Lester Lanin, who made presidents, royalty and generations of debutantes dance to his steady, infectious beat, has stopped keeping time. Mr. Lanin, who led society dance bands for more than 75 years, died Oct. 27 at his home in New York at age 97. The cause of death was not announced.
He had been an itinerant bandleader since he was a young man, performing at hundreds of gatherings a year for his high-society patrons. He performed for kings and queens, as well as for fraternity parties, bar mitzvahs, debutante balls, celebrity galas and more than 20,000 weddings, including that of Prince Charles and Princess Diana.
Queen Elizabeth II changed the date of her 60th birthday party to fit Mr. Lanin's schedule. He led his band at the debutante party for the young Jacqueline Bouvier and later when she presided as first lady over the Kennedy White House. He appeared at the inaugural ball of every president since Dwight D. Eisenhower, with two exceptions: Jimmy Carter and George W. Bush.
A small, dapper man who refused to dance to his own music, Mr. Lanin did not personally lead every band that appeared under his name. Rather, he had something of a musical empire, which at its peak in the 1970s sent as many as 45 bands on the road and employed more than 1,600 musicians.
If someone wanted Mr. Lanin himself at a party, they had to reserve years in advance and pay a fee that could be as much as $75,000 for a single night.
Mr. Lanin, whose age was often a matter of conjecture -- he sometimes claimed to be "37, going on 36" -- put down his baton three years ago. Until then, he was routinely on his feet for nine hours at a time, conducting his orchestra and keeping an eye on the dance floor. He never took a vacation.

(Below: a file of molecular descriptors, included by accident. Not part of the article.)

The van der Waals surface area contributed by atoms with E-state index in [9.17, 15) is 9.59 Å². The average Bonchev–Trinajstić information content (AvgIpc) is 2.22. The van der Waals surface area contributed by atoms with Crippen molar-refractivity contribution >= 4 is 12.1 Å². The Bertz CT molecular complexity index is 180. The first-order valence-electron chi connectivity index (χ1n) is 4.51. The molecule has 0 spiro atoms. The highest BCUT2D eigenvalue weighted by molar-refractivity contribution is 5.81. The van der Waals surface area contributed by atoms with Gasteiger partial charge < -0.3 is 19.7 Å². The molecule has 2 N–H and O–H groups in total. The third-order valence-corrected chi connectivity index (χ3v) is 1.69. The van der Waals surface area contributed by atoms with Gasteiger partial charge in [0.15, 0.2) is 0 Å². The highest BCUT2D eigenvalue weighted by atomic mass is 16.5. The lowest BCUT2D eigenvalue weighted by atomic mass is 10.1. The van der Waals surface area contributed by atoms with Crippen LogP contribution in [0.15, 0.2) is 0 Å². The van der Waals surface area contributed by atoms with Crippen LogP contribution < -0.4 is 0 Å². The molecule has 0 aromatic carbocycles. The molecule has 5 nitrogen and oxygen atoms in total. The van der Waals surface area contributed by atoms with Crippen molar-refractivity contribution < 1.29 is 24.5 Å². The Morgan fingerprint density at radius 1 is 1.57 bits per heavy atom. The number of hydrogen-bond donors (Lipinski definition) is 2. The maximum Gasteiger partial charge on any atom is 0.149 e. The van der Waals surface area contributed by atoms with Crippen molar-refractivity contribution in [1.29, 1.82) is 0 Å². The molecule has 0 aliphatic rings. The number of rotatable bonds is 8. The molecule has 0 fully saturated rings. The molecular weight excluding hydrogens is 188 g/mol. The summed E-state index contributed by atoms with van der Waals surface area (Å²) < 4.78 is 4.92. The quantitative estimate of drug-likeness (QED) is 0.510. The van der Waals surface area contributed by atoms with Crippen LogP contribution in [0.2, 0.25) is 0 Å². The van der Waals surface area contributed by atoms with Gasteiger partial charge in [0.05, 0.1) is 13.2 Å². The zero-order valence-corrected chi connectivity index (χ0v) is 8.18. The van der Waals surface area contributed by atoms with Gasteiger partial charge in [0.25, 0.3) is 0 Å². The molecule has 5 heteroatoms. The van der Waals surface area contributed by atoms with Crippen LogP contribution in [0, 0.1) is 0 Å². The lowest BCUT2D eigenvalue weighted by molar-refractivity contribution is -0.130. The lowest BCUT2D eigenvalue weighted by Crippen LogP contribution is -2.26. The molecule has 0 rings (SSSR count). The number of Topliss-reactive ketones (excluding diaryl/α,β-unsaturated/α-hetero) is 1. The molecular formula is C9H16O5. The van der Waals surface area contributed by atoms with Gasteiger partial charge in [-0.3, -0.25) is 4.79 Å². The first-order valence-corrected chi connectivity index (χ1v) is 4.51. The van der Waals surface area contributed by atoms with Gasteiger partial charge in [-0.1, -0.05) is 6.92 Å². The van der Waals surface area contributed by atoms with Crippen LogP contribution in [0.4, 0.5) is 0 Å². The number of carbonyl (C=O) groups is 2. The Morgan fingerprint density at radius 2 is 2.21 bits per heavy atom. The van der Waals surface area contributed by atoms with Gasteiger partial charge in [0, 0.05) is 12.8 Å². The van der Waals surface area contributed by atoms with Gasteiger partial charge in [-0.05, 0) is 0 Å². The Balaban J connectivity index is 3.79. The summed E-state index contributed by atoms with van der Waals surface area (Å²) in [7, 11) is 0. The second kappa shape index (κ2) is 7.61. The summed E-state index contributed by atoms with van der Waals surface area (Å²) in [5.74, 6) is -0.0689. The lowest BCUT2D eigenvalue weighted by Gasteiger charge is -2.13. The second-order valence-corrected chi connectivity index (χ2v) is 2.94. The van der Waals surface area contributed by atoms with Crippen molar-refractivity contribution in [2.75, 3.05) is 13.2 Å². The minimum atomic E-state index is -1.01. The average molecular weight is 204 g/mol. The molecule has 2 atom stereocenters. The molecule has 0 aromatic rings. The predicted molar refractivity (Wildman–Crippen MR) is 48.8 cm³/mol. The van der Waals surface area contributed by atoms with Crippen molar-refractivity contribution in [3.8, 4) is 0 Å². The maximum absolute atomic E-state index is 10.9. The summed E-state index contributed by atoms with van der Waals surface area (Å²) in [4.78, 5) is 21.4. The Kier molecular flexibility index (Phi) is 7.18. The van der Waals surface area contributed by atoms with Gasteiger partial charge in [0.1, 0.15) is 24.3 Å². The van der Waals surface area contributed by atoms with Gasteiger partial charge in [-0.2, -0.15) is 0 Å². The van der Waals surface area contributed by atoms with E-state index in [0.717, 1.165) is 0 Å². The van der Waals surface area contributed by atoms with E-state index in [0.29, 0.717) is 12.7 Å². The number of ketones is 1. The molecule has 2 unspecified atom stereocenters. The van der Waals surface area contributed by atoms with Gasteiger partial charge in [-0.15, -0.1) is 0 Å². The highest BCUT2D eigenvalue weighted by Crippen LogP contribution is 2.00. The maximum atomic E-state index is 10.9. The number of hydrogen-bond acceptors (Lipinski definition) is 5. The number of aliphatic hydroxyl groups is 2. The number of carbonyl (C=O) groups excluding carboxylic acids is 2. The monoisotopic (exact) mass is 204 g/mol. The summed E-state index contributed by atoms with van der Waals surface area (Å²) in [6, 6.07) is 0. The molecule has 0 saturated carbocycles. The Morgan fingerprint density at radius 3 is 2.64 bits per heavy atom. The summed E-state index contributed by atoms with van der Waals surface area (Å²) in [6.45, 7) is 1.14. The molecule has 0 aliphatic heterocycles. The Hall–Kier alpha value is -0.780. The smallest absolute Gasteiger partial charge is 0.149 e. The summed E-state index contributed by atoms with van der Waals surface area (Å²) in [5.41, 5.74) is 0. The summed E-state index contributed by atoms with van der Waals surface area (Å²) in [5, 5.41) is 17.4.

"If you rest, you rust," he said.
Nathaniel Lester Lanin was born in Philadelphia, the youngest of 10 boys, and originally planned to be a lawyer. But he had played drums and piano from the age of 5, and it seemed inevitable that he would turn to music. Both his father and grandfather were bandleaders, as well as six of his brothers.
Mr. Lanin directed his first band in Palm Beach in 1925, and before long he was playing at dances for the Vanderbilts, Whitneys, duPonts and Rockefellers. He supplied the music at the coming-out parties of debutantes Barbara Hutton and Dina Merrill and regularly appeared at well-heeled resorts around the country.
He first met Philadelphia society girl and future actress Grace Kelly when she was 8 and later performed at the Waldorf-Astoria ball celebrating her engagement to Prince Rainier. At the height of his career, Mr. Lanin was in such demand that parents would reserve his band 18 years in advance for their daughters' debutante balls.
Through it all, he never told salacious, eyebrow-raising tales of what he'd seen after the champagne, which he never touched, had flowed.
"He managed to lead the orchestra perfectly while talking to fans on the dance floor," said Letitia Baldrige, former social secretary to first lady Jacqueline Kennedy and a longtime friend of Mr. Lanin's. "He never, ever said a bad thing about anybody. He was a model of discretion."
Mr. Lanin recorded more than three dozen albums through the years, selling more than 10 million records. But no one would call him a musical innovator, and his staid rhythms were often the butt of jokes among jazz musicians.
Still, he promised his clients that his band could play any popular song written after 1920, as well as light classics, polkas, Jewish music, rock-and-roll and Irish lullabies. His only goal was to keep people moving and smiling. At a royal ball before the wedding of Prince Charles and Princess Diana, he played until 3:30 a.m., more than four hours longer than expected.
"That marvelous Lester Lanin," an excited Englishman exclaimed, "would have made an earthworm want to dance!"
Mr. Lanin's only marriage, to Marilyn Weiss, ended in divorce. He has no immediate survivors.
Baldrige recalled that whenever she saw him, he always remembered her favorite song, Rodgers and Hart's "I Could Write a Book."
Though he never wrote a book of his own, Mr. Lanin did observe that, in the old days, people seemed to enjoy a party more than their latter-day descendants.
"It used to be," he once said, "that a debutante party that broke up before 5 a.m. was a bomb."